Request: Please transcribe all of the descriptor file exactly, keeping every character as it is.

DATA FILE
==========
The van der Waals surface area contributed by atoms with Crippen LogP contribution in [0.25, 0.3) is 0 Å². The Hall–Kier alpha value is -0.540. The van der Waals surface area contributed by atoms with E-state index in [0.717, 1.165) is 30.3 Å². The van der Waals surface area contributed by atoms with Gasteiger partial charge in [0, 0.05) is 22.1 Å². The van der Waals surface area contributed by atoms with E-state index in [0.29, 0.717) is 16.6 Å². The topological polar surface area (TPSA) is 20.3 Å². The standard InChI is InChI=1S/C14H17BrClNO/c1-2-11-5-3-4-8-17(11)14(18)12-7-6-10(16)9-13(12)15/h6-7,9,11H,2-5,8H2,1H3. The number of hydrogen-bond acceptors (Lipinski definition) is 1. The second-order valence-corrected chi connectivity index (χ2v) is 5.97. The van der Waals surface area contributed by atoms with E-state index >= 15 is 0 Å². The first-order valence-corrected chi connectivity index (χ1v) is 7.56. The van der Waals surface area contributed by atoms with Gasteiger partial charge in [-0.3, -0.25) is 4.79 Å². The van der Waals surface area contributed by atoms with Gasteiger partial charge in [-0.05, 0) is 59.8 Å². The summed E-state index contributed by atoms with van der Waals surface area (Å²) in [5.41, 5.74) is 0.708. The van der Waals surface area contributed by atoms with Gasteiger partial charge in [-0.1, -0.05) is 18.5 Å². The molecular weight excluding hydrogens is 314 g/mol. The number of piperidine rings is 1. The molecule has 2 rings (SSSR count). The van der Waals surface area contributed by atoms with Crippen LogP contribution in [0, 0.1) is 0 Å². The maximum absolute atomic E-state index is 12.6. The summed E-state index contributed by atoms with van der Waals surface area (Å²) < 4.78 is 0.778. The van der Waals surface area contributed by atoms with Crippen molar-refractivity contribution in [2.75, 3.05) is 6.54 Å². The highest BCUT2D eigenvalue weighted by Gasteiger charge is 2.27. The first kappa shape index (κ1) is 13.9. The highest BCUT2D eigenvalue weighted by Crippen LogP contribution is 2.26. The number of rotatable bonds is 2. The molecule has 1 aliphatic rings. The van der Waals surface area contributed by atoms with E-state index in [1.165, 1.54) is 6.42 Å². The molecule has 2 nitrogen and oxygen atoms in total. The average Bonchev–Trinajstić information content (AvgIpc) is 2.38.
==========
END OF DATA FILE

The van der Waals surface area contributed by atoms with Crippen LogP contribution in [0.25, 0.3) is 0 Å². The Hall–Kier alpha value is -0.540. The van der Waals surface area contributed by atoms with E-state index in [0.717, 1.165) is 30.3 Å². The van der Waals surface area contributed by atoms with Gasteiger partial charge in [0, 0.05) is 22.1 Å². The van der Waals surface area contributed by atoms with E-state index in [0.29, 0.717) is 16.6 Å². The topological polar surface area (TPSA) is 20.3 Å². The standard InChI is InChI=1S/C14H17BrClNO/c1-2-11-5-3-4-8-17(11)14(18)12-7-6-10(16)9-13(12)15/h6-7,9,11H,2-5,8H2,1H3. The number of hydrogen-bond acceptors (Lipinski definition) is 1. The second-order valence-corrected chi connectivity index (χ2v) is 5.97. The van der Waals surface area contributed by atoms with E-state index >= 15 is 0 Å². The first-order valence-corrected chi connectivity index (χ1v) is 7.56. The van der Waals surface area contributed by atoms with Gasteiger partial charge in [-0.3, -0.25) is 4.79 Å². The van der Waals surface area contributed by atoms with Gasteiger partial charge in [-0.05, 0) is 59.8 Å². The summed E-state index contributed by atoms with van der Waals surface area (Å²) in [5.41, 5.74) is 0.708. The van der Waals surface area contributed by atoms with Gasteiger partial charge in [-0.1, -0.05) is 18.5 Å². The molecular weight excluding hydrogens is 314 g/mol. The number of piperidine rings is 1. The molecule has 2 rings (SSSR count). The van der Waals surface area contributed by atoms with Crippen LogP contribution in [0, 0.1) is 0 Å². The maximum absolute atomic E-state index is 12.6. The summed E-state index contributed by atoms with van der Waals surface area (Å²) < 4.78 is 0.778. The van der Waals surface area contributed by atoms with Crippen molar-refractivity contribution in [2.75, 3.05) is 6.54 Å². The highest BCUT2D eigenvalue weighted by Gasteiger charge is 2.27. The first kappa shape index (κ1) is 13.9. The highest BCUT2D eigenvalue weighted by Crippen LogP contribution is 2.26. The number of rotatable bonds is 2. The molecule has 1 aliphatic rings. The van der Waals surface area contributed by atoms with E-state index in [1.165, 1.54) is 6.42 Å². The molecule has 2 nitrogen and oxygen atoms in total. The average Bonchev–Trinajstić information content (AvgIpc) is 2.38.